Termites pose an enormous threat to housing structures. Termite damage in the United States amounts to an estimated $5 billion every year. Most homeowners insurance policies do not cover termite damage. And these pests can thrive in all states, except Alaska. They can live under the ground, in dry wood, or in nests above the ground.
The termite problem is compounded by the fact that the damage is usually in the concealed areas of the home, making early detection a challenging task. Aside from being diligent in spotting signs of termite activity, including mud or dirt patches, insect wings, and hollowed wood, you must also make an effort to make your home a hostile territory for termites.
Here are the things you can do to keep your home termite free.
Eliminate or Minimize Sources of Moisture
Moisture can draw termites to your home. The more water-filled areas you have around and inside the house, the more you make your home a magnet for termite infestation.
Moisture normally collects around the air conditioner, a leaky faucet or sink, and gutters. Start your termite-free campaign by fixing plumbing and roof leaks. Reduce or eliminate anything that allows water to create puddles near the home’s foundation
Get Rid of Anything that Promotes Contact between Soil and Wood
An example of this is storing firewood by forming stacks against the side of your home. This is a bad idea, most especially if you maintain it as your long-term storage assembly. To prevent stacks of firewood from serving as bridges for termites to infest your home, make sure that the bottom part of the stack is elevated and does not touch the ground. Also, cover the firewood stacks with tarpaulin and inspect them regularly for signs signaling the presence of termites.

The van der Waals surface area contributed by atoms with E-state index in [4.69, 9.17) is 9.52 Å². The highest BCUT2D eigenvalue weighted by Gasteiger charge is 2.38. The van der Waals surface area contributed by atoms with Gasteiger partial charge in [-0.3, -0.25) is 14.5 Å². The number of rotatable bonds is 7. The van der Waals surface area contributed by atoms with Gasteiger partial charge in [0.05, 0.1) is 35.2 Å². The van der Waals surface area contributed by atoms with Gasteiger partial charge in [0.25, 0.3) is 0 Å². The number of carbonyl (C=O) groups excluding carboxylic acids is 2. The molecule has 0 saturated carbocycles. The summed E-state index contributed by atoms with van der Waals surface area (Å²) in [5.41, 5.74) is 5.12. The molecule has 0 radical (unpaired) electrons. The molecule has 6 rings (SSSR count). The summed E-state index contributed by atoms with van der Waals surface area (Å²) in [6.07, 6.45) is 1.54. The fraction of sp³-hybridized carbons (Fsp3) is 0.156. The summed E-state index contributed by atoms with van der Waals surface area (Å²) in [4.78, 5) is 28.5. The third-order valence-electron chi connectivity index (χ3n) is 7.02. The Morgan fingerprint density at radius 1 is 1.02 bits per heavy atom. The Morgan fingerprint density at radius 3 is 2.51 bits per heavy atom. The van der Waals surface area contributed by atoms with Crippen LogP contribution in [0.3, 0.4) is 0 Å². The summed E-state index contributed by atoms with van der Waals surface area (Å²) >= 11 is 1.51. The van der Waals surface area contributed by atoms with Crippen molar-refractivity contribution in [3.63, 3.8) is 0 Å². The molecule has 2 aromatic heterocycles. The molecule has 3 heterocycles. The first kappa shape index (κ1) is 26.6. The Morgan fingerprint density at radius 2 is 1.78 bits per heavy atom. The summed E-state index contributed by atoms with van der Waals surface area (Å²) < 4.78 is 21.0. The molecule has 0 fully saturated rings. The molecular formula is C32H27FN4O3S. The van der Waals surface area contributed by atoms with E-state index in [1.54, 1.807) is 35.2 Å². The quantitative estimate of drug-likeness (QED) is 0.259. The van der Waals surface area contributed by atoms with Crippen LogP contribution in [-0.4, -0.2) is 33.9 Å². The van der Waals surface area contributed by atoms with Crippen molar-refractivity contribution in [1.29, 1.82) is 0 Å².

Crawl spaces, like the ones under house decks, can lure termites if you stash woodpile and excess lumber there.
Moisture-rich mulch beds placed in contact with the foundation are ripe starting points for termite activity. Termites eat certain types of organic mulch. If you use organic mulch, then you are turning the area around your home into a viable place for termites to live. If you need to use mulch, then it’s best to incorporate several inches of sterile barrier between your home and the edge of the mulch bed.
Use Termite-Proof Construction Materials
A study from the University of California shows that, to prevent termite infestation, sand particles between 10 and 16 in mesh size can be used to replace the soil around the home’s foundation. Termites cannot make their tunnels in sand and reach the wood they intended to eat.
Another option for warding off termites is to put diatomaceous earth around the home’s foundations and crawl spaces. Diatomaceous earth, which is made up of crushed bits of fossilized hard-shelled algae, dehydrates termites.
Treat wooden boards with sodium borate coat. This wood coating kills termites when they attempt to eat the wood.
You can also have Termimesh slipped around the home’s foundation and other possible entry sites for termites. Termimesh is a mesh made of stainless-steel wire.
Finally, to termite-proof your home, use wood types that repel termites. Douglas fir is classified by the Integrated Pest Management Program of the University of California as moderately resistant to termites. Termites also do not like structural lumber from hemlock and spruce.
Armed with these termite-proofing tips, you can avoid the high cost of repairing termite damage.
Larry Bryant know pest control after having grown up in a family pest control business. His articles mainly appear on homeowner websites where he enjoys sharing his insights. Check out the TermiteTreatment.com locations page for more information.